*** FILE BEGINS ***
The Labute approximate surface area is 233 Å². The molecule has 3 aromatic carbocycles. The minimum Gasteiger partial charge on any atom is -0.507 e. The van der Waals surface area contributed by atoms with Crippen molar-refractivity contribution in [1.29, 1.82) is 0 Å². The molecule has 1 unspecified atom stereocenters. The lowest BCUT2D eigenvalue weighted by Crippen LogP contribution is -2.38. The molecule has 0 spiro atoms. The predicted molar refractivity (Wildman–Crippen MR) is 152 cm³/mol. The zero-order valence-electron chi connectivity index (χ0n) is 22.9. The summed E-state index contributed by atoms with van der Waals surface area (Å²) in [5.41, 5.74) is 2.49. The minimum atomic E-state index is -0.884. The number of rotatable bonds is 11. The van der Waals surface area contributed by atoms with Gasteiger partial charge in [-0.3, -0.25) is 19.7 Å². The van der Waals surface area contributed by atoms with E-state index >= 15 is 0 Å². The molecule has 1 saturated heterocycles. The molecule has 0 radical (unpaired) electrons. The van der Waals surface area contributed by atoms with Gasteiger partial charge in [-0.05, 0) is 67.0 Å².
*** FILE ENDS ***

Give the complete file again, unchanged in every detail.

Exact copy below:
The Labute approximate surface area is 233 Å². The molecule has 3 aromatic carbocycles. The minimum Gasteiger partial charge on any atom is -0.507 e. The van der Waals surface area contributed by atoms with Crippen molar-refractivity contribution in [1.29, 1.82) is 0 Å². The molecule has 1 unspecified atom stereocenters. The lowest BCUT2D eigenvalue weighted by Crippen LogP contribution is -2.38. The molecule has 0 spiro atoms. The predicted molar refractivity (Wildman–Crippen MR) is 152 cm³/mol. The zero-order valence-electron chi connectivity index (χ0n) is 22.9. The summed E-state index contributed by atoms with van der Waals surface area (Å²) in [5.41, 5.74) is 2.49. The minimum atomic E-state index is -0.884. The number of rotatable bonds is 11. The van der Waals surface area contributed by atoms with Gasteiger partial charge in [-0.3, -0.25) is 19.7 Å². The van der Waals surface area contributed by atoms with E-state index >= 15 is 0 Å². The molecule has 1 saturated heterocycles. The molecule has 0 radical (unpaired) electrons. The van der Waals surface area contributed by atoms with Gasteiger partial charge in [-0.05, 0) is 67.0 Å².